No. It hasn't and I'm not sure exactly if I myself have felt the weight of that risk because of my lack of knowledge of other television shows. Because I don't enjoy television very much, I have never really had a show that I have watched or followed. So I don't know. It has never occurred to me that these shows have endings, this one doesn't.

Have you been on the convention circuit yet?

No, there is one in January that I'm going to go to.

How much of fandom are you privy to?

Not much of it. I hear bits and pieces. I read the fan mail that I can and respond when I have time. I am aware of the degree of discussion that takes place on the Internet. But that'’s about it. I don't think I want to know.

From the acting point of view, what is key to show? There are so many outlandish things going on. Is the job just making sure the characters stay believable?

Umm, I think that Chris'’s take on these characters, and something that was injected into the scripts form the beginning, was a dead seriousness about this information, about the paranormal, about the situations these two characters get put in. He completely took himself and these characters and his writing seriously, to the point where even in the notes between the lines, you would never hear a joke turned in on himself. Now there is a writer who is on his third episode for us, who has a sense of humour and is being allowed to put that into the script. But that is the first time. From the beginning, David and I, without actually talking about it, fell into the rhythm of trying to, knowing that we may be called upon to react time after time after time to odd strange peculiar scary, freaky, bizarre situations, that we had to develop some way of being, some way of reacting, that could last that period of time, some way that we absolutely completely believed what we were dog and seeing, even with Scully being a skeptic. And whatever rhythm it was we fell into has worked.

Is that the hardest part? Or is it the tech talk?

There isn't really any hard, hard parts. There are a few aspects of shooting this series that collectively make it difficult, tiring, frustrating. For me those are the hours, the particular kind of dialogue that we share with each other and the other characters. In one hour television, you have so little time to work on the scenes, to rehearse the scenes, to shoot the scenes, that you get into a rhythm of making choices that are good enough. Sometimes there is a luxury ... when I first started doing the show, it was so frustrating not to really feel like we had the scene. We know it, we have it, it's working ... certainly some of them were written well enough for that possibility, but not having the luxury of time you get into a rhythm of making quick choices and the frustrating part is doing a scene where you feel like you have made these choices already, you've done this, it's old, it's boring. And getting frustrated with that, just wanting to have the opportunity to eplore other characters, to explore this in a different way, to do anything but say these same words, do these same actions, react the same way<.br>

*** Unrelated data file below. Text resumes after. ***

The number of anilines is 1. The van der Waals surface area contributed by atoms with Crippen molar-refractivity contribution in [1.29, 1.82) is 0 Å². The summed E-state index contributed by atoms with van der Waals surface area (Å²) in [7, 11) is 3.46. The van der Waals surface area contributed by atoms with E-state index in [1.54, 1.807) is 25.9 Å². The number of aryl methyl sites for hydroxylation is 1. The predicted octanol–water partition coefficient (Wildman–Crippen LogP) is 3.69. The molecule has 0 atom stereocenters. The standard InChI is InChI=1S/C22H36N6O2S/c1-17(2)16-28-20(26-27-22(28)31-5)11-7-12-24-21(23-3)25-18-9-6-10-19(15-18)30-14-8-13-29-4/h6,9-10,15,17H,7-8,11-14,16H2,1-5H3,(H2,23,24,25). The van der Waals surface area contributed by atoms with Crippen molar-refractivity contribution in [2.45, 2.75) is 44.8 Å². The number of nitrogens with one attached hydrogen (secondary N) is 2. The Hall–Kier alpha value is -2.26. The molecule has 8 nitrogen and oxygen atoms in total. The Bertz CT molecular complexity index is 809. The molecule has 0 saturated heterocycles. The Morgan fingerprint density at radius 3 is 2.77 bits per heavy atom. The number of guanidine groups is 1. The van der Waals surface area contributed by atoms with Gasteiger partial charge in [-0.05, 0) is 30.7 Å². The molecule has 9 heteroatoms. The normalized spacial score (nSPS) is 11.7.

Does that make it hard to watch yourself on TV?

Occasionally. It makes it hard in my head, in imagining that the public is going to have a hard time or get bored or say ‘God, she's still skeptical, didn't she see?

She has to mature.

Yep. And she has. Over time. Finally. She's getting to a point where she is seeing, she is beginning to believe, she is questioning her beliefs, struggling with them, growing up.

What is the biggest joy of playing the part?

I guess the joys are almost like stepping stones. Once in a while, a scene comes around in a script where you really have something to get into, to work on, to express another part of myself, another part of a character. Something more is revealed. I can come out of it feeling that I have done good work, that I have had something to say. Then we get back into the next x-file. So that's where the joy comes in, in feeling good about something that I have done. And also in working with this crew. I love this crew. That's been a pleasure. They really care about the show.

Transcript provided by Judy Routt and appears courtesy of the Sydney Morning Herald.